The first 2012 GOP debate: Winners and losers

The Republican Party launches its campaign for a presidential nominee with a sparsely attended debate in South Carolina. Who came out on top?

Some say that former Minnesota Gov. Tim Pawlenty made a good first impression Thursday night during the first Republican debate, though others contend he was too timid for his own good.
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The still-incomplete field of Republican presidential contenders sparred gently in the party's first formal debate on Thursday, with five candidates reserving their harshest remarks for President Obama rather than their opponents for the GOP nomination. The South Carolina debate, hosted by Fox News, was as notable for the would-be candidates who didn't show up — Mitt Romney, Sarah Palin, and Mike Huckabee, among others — as for those who did, including former Minnesota Gov. Tim Pawlenty, Rep. Ron Paul (R-Texas), former Sen. Rick Santorum (R-Pa.), former New Mexico Gov. Gary Johnson, and former Godfather's Pizza CEO Herman Cain. Who came out on top? Here, a breakdown of the debate's winners and losers:


Tim Pawlenty

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"Some questioned why Pawlenty showed up with the 'B' team," says Jennifer Rubin in The Washington Post. But the former governor "did what he came to do: Demonstrate a level of preparedness and rhetorical prowess that many voters had not previously witnessed." He "showed himself fluent on foreign policy, down to earth (his meatpacking-town background came up more than once)," and took the opportunity to work on his delivery when the stakes were relatively low. Now he's well-prepared to distinguish himself when "the other top-tier contenders join the fray."

Herman Cain

"Even compared to T-Paw, Cain was a picture of self-confidence without being smarmy," says Ed Morrissey at Hot Air. Plenty of buzz surrounds the political newcomer's candidacy among committed conservatives, but this was his big chance to introduce himself to the nation, and he nailed it by turning in a "warm, engaging, charming," and gaffe-free performance. Cain also got in one of the better licks against Obama, saying that the president's economic policies made him vulnerable to the right Republican. "He's going to have to do more than kill one terrorist to pull this out," Cain said.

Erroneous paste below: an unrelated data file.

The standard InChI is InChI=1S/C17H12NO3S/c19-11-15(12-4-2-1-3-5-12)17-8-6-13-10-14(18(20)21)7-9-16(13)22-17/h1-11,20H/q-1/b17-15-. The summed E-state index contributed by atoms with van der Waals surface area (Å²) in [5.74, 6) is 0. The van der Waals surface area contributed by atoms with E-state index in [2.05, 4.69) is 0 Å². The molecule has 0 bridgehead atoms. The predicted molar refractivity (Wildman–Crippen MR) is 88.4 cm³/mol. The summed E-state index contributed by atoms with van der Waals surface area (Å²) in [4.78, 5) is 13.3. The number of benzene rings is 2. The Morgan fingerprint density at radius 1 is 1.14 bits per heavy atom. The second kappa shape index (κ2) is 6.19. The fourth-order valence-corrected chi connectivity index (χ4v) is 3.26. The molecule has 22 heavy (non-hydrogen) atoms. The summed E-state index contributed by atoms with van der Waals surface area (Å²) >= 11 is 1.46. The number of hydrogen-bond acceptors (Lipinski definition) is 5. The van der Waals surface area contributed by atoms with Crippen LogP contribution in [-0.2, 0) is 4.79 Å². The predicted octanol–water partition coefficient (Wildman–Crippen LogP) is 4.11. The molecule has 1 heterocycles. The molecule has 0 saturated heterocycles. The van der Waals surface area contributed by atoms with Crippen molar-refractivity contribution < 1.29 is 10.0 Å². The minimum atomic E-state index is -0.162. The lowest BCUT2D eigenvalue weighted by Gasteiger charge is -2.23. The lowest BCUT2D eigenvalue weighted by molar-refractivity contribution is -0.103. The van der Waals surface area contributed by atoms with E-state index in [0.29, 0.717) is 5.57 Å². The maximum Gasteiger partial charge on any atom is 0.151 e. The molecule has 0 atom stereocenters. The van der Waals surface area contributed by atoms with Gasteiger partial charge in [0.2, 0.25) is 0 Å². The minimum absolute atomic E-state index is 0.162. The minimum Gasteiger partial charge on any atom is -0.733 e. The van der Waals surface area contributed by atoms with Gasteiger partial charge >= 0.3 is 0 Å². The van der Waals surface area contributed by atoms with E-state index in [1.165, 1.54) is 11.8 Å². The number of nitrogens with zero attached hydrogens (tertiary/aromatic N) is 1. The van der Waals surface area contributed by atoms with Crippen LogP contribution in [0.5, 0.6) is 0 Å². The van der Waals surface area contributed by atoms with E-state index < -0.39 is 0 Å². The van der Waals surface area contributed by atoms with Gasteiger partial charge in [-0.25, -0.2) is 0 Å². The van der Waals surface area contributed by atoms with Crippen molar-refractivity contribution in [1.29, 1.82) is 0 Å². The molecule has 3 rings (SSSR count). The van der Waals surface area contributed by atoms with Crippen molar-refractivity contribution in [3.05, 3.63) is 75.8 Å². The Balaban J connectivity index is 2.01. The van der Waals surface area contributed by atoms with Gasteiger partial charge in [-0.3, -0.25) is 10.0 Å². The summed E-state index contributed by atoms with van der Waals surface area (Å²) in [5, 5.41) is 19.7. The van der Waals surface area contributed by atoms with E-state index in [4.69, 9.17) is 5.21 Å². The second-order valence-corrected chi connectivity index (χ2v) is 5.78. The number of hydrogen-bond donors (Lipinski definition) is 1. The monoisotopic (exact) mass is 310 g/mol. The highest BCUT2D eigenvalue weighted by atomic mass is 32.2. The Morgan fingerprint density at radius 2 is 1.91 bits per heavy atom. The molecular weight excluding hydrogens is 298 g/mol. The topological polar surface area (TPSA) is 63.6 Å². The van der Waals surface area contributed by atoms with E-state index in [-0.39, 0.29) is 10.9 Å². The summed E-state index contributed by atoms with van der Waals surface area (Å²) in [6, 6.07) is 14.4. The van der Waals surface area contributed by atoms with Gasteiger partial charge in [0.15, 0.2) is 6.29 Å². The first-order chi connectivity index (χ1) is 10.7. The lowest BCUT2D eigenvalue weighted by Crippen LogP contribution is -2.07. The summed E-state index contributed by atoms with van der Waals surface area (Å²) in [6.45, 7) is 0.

Mitt Romney

The biggest winner of the night wasn't even there, says Ben Smith at Politico. Romney's presence was felt all night, and even as a no-show, he scored at least a draw with Pawlenty. Sure, Romney took a risk by skipping the event, but it paid off when Pawlenty and a "spurned Fox News" passed up on opportunities to "punish him in his absence." If that kind of treatment becomes "the rule, Romney's path may be unexpectedly smooth."


Tim Pawlenty

Even though Pawlenty was the only participant who's considered top-tier, says Linda Feldmann at The Christian Science Monitor, he still polls in single digits. And when he had the chance to knock down his top rival by highlighting similarities between Mitt Romney's Massachusetts health care reform plan and Obama's, Pawlenty politely demurred because Romney wasn't there to respond. That's a fine way to make friends, but a lousy way "to build name recognition."

The Republican Party

The debate was "an awkward moment for the Republican Party," says Dan Balz in The Washington Post. It "came at a moment when Obama's approval ratings are spiking" in the wake of Osama bin Laden's death. With the heavy-hitters absent, it was up to third-stringers to go after Obama, and they had trouble poking holes in his foreign policy given the timing. Indeed, the evening was "so bereft of consequence," says John Nichols at The Nation, that even House Speaker John Boehner, spotted at a Washington steakhouse while the debate was going on, said he would just "read about it tomorrow."

Gary Johnson

The former New Mexico governor "was the candidate who was most out of his league," say Noah Kristula-Green and Tim Mak at FrumForum. Even the Fox News questioners failed to take him seriously. One asked "what he would want his own reality TV show to be." Moderator Bret Baier noted that Johnson has run nearly 30 marathons, which prompted the wince-worthy follow-up question, "What are you running from?"

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